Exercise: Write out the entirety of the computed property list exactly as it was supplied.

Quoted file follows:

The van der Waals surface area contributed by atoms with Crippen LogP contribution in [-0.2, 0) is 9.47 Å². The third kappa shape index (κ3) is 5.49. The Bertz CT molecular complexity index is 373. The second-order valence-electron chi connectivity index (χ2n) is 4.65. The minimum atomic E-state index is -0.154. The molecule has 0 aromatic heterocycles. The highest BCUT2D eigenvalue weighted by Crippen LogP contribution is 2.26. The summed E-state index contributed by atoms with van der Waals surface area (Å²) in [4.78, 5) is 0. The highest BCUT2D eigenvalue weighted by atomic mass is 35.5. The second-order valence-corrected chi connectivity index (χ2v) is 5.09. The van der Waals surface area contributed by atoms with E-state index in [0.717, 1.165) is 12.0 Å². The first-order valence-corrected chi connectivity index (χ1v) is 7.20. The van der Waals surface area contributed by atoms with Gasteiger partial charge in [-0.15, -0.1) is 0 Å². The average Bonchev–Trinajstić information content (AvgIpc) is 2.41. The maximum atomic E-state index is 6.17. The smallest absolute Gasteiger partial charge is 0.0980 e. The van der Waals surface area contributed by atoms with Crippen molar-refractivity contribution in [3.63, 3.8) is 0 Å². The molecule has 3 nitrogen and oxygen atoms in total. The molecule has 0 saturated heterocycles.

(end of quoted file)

The van der Waals surface area contributed by atoms with Crippen LogP contribution in [-0.2, 0) is 9.47 Å². The third kappa shape index (κ3) is 5.49. The Bertz CT molecular complexity index is 373. The second-order valence-electron chi connectivity index (χ2n) is 4.65. The minimum atomic E-state index is -0.154. The molecule has 0 aromatic heterocycles. The highest BCUT2D eigenvalue weighted by Crippen LogP contribution is 2.26. The summed E-state index contributed by atoms with van der Waals surface area (Å²) in [4.78, 5) is 0. The highest BCUT2D eigenvalue weighted by atomic mass is 35.5. The second-order valence-corrected chi connectivity index (χ2v) is 5.09. The van der Waals surface area contributed by atoms with E-state index in [0.717, 1.165) is 12.0 Å². The first-order valence-corrected chi connectivity index (χ1v) is 7.20. The van der Waals surface area contributed by atoms with Gasteiger partial charge in [-0.15, -0.1) is 0 Å². The average Bonchev–Trinajstić information content (AvgIpc) is 2.41. The maximum atomic E-state index is 6.17. The smallest absolute Gasteiger partial charge is 0.0980 e. The van der Waals surface area contributed by atoms with Crippen molar-refractivity contribution in [3.63, 3.8) is 0 Å². The molecule has 3 nitrogen and oxygen atoms in total. The molecule has 0 saturated heterocycles.